I suppose this is both easy and false.

Let $\phi$ be propositional boolean formula on variables $x_1 \ldots x_n$.

Suppose in all satisfying assignments of $\phi$, all pairs of variables $(x_i,x_j),i \ne j$ can take all possible values, i.e. any of $\{(F,F),(F,T),(T,F),(T,T)\}$.

Is $\phi$ tautology?

In case the answer is negative, is there simple characterization of those $\phi$ which are not tautologies?

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    $\begingroup$ $(x \lor y \lor z)$ is a counterexample. Don't know about a characterization. $\endgroup$ May 13, 2015 at 11:40
  • $\begingroup$ Your condition can be restated as: the VC dimension of the set of satisfying assignments is at least 2. $\endgroup$ May 14, 2015 at 15:02

1 Answer 1


The VC dimension of a set $S \in \{0,1\}^n$ is the maximal $d$ such that for all $i_1 < \cdots < i_d \in \{1,\ldots,n\}$ and all $b_1,\ldots,b_d \in \{0,1\}$, there is a point $x \in S$ such that $x_{i_1} = b_1,\ldots,x_{i_d} = b_d$. Your condition states that the VC dimension of the set of satisfying assignment of a formula is at least $2$. The formula is a tautology if the VC dimension is $n$. There are sets of arbitrary VC dimension, so even if you replace pairs by larger tuples, your conclusion would still be wrong.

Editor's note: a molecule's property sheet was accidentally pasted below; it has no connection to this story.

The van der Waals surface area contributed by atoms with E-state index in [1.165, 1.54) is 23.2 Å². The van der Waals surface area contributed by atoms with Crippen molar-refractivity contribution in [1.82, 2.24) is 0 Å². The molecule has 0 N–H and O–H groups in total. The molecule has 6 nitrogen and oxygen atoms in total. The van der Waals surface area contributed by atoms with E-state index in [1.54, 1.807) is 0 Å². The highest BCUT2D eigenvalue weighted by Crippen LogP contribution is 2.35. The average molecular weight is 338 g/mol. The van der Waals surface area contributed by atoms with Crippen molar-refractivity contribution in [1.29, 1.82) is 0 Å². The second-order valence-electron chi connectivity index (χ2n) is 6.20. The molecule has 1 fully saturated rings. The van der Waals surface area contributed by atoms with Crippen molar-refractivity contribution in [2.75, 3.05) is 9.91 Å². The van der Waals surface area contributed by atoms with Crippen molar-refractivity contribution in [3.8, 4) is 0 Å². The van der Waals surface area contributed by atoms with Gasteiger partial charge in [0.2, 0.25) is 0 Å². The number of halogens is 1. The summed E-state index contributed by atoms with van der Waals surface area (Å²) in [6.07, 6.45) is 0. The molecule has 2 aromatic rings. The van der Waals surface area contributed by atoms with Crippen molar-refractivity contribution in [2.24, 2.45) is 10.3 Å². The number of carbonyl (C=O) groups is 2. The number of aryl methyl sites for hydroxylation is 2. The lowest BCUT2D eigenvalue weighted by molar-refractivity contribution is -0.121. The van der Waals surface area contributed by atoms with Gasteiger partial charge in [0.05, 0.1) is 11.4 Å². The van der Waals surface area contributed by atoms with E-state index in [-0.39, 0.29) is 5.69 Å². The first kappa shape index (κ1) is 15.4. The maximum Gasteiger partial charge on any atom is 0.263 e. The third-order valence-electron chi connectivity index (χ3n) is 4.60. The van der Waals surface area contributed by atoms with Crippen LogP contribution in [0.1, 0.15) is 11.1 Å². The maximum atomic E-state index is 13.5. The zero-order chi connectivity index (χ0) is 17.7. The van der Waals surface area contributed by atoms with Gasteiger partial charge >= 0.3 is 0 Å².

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    $\begingroup$ For a concrete example, try $x_1 \lor \cdots \lor x_{d+1}$, whose solution set has VC dimension $d$. $\endgroup$ May 14, 2015 at 15:12

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